Setting Zero Memory

I would love to see Carbide Create have an option to save multiple zero settings. My machine gets tied up for days when I have a project that requires multiple layers of epoxy resin. I don’t like to switch in between projects and have to reset zero because it will be off a little when I switch back. It would be great if there were memory slots to save multiple zero settings. Then I would be able to go back and forth between projects with just a click on the saved zero settings.


Funny that you should post this, I had a similar thought this week when switching back and forth between projects.

I have at least a couple other wish list times I’d probably prioritize higher, but I definitely had this on my ‘I wish it did’ list this week.

The Quick Action menu lets you save the current zero so it can be restored with a button press.


Quick actions are what I use for this but lost them upgrading from 557 to 618. I just found them however. They were in the folder C:\Users\Username\AppData\Local\Carbide 3D\CarbideMotion and named Actions.json. Copy that file to C:\Users\Username\AppData\Local\Carbide 3D\CarbideMotion6 and it brought them back.


Not as quick as a preset button, but…

You could set your zero, then move the spindle to the home position (back, right, up). If you open the set zero screen it will show the coordinates in negative numbers. Write those down. When you need to get that particular zero again just jog from home to those same coordinates.

I haven’t tried this, but I think I should work.

Also, I second the idea for saved zero locations.

As an add on to my previous post about having lost and then found my Quick Actions I thought I would post an example of my JSON file. This has two quick actions and allows me to move to a front left zero, and another to move close to the back of my machine for faster initialization next time I initialize. The file needs to be saved actions.json and saved to the folder C:\Users\Username\AppData\Local\Carbide 3D\CarbideMotion6 on Windows. You can also put the commands in using the interface in Carbide Motion which is probably the best method but this at least gives and example of what the commands might look like. Be very sure that you have you coordinates right for your machine. Mine is a Shapeoko 3 XL for reference.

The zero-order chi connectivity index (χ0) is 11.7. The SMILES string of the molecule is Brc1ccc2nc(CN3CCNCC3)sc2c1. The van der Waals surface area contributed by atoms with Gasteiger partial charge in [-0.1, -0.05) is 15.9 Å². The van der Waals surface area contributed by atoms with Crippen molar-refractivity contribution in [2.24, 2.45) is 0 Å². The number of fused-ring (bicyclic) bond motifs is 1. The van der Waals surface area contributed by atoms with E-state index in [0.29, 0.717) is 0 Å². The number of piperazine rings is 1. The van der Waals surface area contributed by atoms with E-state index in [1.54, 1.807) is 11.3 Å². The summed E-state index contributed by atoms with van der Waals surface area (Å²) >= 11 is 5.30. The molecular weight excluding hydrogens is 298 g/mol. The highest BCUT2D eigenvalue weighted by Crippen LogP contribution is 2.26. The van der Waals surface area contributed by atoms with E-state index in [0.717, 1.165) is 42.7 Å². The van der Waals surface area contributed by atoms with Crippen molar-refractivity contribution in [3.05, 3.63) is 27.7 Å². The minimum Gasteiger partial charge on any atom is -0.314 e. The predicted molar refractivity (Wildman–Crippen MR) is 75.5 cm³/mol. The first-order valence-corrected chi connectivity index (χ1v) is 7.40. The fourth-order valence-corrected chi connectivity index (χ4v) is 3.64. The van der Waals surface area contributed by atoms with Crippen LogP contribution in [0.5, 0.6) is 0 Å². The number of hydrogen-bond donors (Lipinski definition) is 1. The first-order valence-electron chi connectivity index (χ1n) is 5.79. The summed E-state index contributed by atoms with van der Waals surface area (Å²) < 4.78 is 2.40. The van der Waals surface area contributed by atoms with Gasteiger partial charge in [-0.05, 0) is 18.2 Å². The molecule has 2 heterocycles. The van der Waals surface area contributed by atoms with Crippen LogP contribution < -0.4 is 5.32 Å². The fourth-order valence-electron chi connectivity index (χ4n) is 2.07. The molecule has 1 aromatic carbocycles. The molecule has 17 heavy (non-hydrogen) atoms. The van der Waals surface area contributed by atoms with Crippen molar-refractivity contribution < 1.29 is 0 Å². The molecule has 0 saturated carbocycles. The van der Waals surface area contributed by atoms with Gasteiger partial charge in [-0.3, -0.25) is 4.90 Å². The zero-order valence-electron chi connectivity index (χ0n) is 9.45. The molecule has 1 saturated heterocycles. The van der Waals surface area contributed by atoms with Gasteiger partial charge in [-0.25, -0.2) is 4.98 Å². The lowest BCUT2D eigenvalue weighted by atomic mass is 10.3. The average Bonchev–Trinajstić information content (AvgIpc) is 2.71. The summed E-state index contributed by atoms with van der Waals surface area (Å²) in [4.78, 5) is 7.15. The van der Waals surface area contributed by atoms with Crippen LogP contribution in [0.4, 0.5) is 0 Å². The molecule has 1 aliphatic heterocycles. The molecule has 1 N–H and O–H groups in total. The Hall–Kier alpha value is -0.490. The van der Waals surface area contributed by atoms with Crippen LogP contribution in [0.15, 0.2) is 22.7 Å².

“code”: [
“G90 G21”,
“G53 G00 Z-10”,
“G53 G00 X-784.4 Y-326.9”,
“desc”: “Moves XY to front left for zero off bracket”,
“image”: “”,
“name”: “Front Left Zero”
“code”: [
“G90 G21”,
“G53 G00 Z-10”,
“G53 G00 X-20 Y-20”,
“desc”: “Move close to home for next startup”,
“image”: “”,
“name”: “Home”

If you click on the text “Position”, it will switch to machine co-odinates. Write those down.

You can then create a Quick Action to move to those exact co-ordinates, and at that point you just set zero there.

The code for such a Quick Action would be:

G90 G21
G53 G00 Z-10
G53 G00 X-10 Y-10

Just substitute the co-ordinate you wrote down into the third line. If you are using inches, on the first line change G21 to G20.

If you want to restore your Z as well, then add a third G53 line like so:

G53 G00 Z-50

substituting the value you wrote down.

How can one save zero if the piece isn’t 100% the same as the previous or next?

I have an L bracket mounted to the waste board in the front left corner. So as long as the part is zeroed from the front left corner the x and y never change.

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I believe what the OP meant was he wants to be able to have more than one project on the table at the same time and be able to revert to previous zero locations for whichever project he’s currently working on.

At least that’s how I took it and how I would use it.

I do like the L bracket solution. It would certainly last longer than my pencil marks LOL